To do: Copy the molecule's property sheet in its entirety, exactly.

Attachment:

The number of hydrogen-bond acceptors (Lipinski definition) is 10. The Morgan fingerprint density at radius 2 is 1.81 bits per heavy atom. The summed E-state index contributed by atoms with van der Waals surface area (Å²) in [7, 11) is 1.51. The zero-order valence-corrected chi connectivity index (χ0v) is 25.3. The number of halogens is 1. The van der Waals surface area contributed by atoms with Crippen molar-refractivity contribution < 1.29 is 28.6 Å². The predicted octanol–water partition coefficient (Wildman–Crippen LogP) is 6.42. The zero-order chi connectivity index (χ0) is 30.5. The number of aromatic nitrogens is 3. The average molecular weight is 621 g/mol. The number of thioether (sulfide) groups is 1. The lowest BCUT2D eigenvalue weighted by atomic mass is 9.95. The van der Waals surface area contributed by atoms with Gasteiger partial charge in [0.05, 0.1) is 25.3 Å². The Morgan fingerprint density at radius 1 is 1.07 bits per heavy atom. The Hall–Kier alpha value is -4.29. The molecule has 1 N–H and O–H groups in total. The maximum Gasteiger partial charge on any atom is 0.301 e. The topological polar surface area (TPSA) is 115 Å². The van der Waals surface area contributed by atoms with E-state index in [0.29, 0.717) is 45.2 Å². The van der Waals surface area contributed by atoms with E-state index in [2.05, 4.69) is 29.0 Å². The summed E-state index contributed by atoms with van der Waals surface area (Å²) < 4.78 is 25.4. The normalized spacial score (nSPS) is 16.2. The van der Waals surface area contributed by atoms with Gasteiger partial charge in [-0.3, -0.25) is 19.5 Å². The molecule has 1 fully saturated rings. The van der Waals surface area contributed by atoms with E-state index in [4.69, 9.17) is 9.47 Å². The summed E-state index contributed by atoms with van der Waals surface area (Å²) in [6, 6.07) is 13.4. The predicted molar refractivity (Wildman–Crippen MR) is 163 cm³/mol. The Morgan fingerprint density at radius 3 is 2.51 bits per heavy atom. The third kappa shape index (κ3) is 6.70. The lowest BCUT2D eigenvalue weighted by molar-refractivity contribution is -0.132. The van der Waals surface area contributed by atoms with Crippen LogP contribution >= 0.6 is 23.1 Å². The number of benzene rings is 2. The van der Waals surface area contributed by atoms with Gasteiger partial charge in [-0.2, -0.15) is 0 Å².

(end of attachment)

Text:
The number of hydrogen-bond acceptors (Lipinski definition) is 10. The Morgan fingerprint density at radius 2 is 1.81 bits per heavy atom. The summed E-state index contributed by atoms with van der Waals surface area (Å²) in [7, 11) is 1.51. The zero-order valence-corrected chi connectivity index (χ0v) is 25.3. The number of halogens is 1. The van der Waals surface area contributed by atoms with Crippen molar-refractivity contribution < 1.29 is 28.6 Å². The predicted octanol–water partition coefficient (Wildman–Crippen LogP) is 6.42. The zero-order chi connectivity index (χ0) is 30.5. The number of aromatic nitrogens is 3. The average molecular weight is 621 g/mol. The number of thioether (sulfide) groups is 1. The lowest BCUT2D eigenvalue weighted by atomic mass is 9.95. The van der Waals surface area contributed by atoms with Gasteiger partial charge in [0.05, 0.1) is 25.3 Å². The Morgan fingerprint density at radius 1 is 1.07 bits per heavy atom. The Hall–Kier alpha value is -4.29. The molecule has 1 N–H and O–H groups in total. The maximum Gasteiger partial charge on any atom is 0.301 e. The topological polar surface area (TPSA) is 115 Å². The van der Waals surface area contributed by atoms with E-state index in [0.29, 0.717) is 45.2 Å². The van der Waals surface area contributed by atoms with E-state index in [2.05, 4.69) is 29.0 Å². The summed E-state index contributed by atoms with van der Waals surface area (Å²) < 4.78 is 25.4. The normalized spacial score (nSPS) is 16.2. The van der Waals surface area contributed by atoms with Gasteiger partial charge in [-0.3, -0.25) is 19.5 Å². The molecule has 1 fully saturated rings. The van der Waals surface area contributed by atoms with E-state index in [4.69, 9.17) is 9.47 Å². The summed E-state index contributed by atoms with van der Waals surface area (Å²) in [6, 6.07) is 13.4. The predicted molar refractivity (Wildman–Crippen MR) is 163 cm³/mol. The Morgan fingerprint density at radius 3 is 2.51 bits per heavy atom. The third kappa shape index (κ3) is 6.70. The lowest BCUT2D eigenvalue weighted by molar-refractivity contribution is -0.132. The van der Waals surface area contributed by atoms with Crippen LogP contribution >= 0.6 is 23.1 Å². The number of benzene rings is 2. The van der Waals surface area contributed by atoms with Gasteiger partial charge in [-0.2, -0.15) is 0 Å².